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Meeting Your Potential Through Reflection

Thank you for taking time out to visit the supervision and coaching resource website of John Driscoll, freelance writer, professional development consultant and coach specialising in supporting healthcare professionals. It is intended that the website reaches healthcare professionals and in particular my distance learning students undertaking reflective practice and clinical supervision modules and inspires other professions beginning their own journeys of reflection.

In my latest book I suggest reflection might be considered to be YOUR OWN image that appears in the mirror of the bathroom cabinet (or taking it out of a handbag). In this act you are likely to see yourself as a reflection back, the intention of using the mirror being to improve oneself, or others (often with a comb or lipstick). A further use of the term might be towards more careful thought e.g. looking in the mirror might also reveal something we may not like such as a skin blemish or where we have missed with the razor. A much wider perceptual field is also reflected through the mirror, but might not be actively noticed such as the cobweb, a flapping curtain, or toothpaste splashes presenting more choices and possibilities if you choose to widen the gaze.

In the context of being a health professional, reflection describes the different processes and tools available to an individual or group, to intentionally broaden that gaze through capturing significant aspects of that work. This provides wider possibilities for learning, improvement and change - the application of reflection as reflective practice. Boyd & Fales (1983) capture the essence of reflection as learning;

...reflective learning is the process of internally examining and exploring an issue of concern, triggered by an experience, which creates and clarifies meaning in terms of self, and which results in a changed conceptual perspective...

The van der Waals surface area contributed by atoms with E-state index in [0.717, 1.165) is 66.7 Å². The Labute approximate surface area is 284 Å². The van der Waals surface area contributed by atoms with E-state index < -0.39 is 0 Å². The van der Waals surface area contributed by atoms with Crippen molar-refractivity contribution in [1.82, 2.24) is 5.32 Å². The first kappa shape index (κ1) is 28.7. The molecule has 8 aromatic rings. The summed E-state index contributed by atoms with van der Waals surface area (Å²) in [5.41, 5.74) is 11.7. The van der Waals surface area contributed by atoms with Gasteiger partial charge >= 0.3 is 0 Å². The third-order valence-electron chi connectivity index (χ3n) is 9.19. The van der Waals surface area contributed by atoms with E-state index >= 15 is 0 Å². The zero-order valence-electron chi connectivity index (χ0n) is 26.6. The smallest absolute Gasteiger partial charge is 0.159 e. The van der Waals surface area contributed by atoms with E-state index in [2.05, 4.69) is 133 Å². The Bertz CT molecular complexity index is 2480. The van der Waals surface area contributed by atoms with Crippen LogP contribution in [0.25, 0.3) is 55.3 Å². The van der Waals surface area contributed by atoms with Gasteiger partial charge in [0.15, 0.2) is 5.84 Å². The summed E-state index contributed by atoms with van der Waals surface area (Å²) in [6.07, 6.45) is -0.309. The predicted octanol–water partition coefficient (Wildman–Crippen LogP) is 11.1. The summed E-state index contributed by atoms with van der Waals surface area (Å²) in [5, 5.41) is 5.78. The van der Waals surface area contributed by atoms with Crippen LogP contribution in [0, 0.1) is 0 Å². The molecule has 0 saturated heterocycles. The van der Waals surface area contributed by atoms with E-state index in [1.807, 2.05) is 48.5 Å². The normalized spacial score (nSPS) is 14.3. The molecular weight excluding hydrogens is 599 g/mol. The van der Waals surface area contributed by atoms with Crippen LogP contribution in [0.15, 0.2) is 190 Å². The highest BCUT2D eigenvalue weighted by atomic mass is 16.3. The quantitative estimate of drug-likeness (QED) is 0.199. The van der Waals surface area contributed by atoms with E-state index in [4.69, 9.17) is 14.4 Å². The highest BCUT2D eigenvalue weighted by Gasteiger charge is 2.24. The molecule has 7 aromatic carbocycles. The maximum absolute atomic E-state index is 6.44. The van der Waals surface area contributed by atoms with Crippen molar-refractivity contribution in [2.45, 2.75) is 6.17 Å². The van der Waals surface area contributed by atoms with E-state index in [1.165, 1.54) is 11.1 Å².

Therefore reflecting on experience is an intentional learning activity requiring an ability to analyze the self in relation to what has happened, is happening and importantly act upon that learning for future practice. Reflection as a process (or the methods we employ to help us reflect) is often presented in reflective frameworks as being cyclical in nature e.g. having and describing the experience, critically reviewing that experience (perhaps in relation to others or available literature) and from that learning put those reflections into action. The notion of acting upon your reflections (sometimes referred to in the literature as being reflexive), is what in my view distinguishes reflective thinking and learning from those everyday thoughts that often pop in and out of our minds (and get forgotten very quickly) in the everyday work situation. My own framework - The What? Model of Structured Reflection (Driscoll 1994, 2000) can be thought of as being cyclical in nature (Reflective Learning Cycle) and includes trigger questions (Trigger Questions) to aid reflection to support the practitioner to keep on track with the process of reflection. Whilst not intended to be a recipe for reflection, it can be useful to begin with a basic structure to get you started.

There are further resources on clinical supervision and coaching (what I refer to as applied reflective practice) on the next few pages which will always be 'work-in-progress' perhaps not unlike the cyclical nature of reflection and reflective practice. Feel free to contact me ( to suggest further resources to add to this site, begin a dialogue or, explore ways I might be able to support your endeavours.

Why not see what I have to say about reflection, my own experiences as an educator and a freelance consultant? My first attempt at a Skype interview with Tony Lowe of Physiopedia in supporting physiotherapists with their own continuing professional development. Check out I would be happy to receive any feedback in due course.

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John Driscoll
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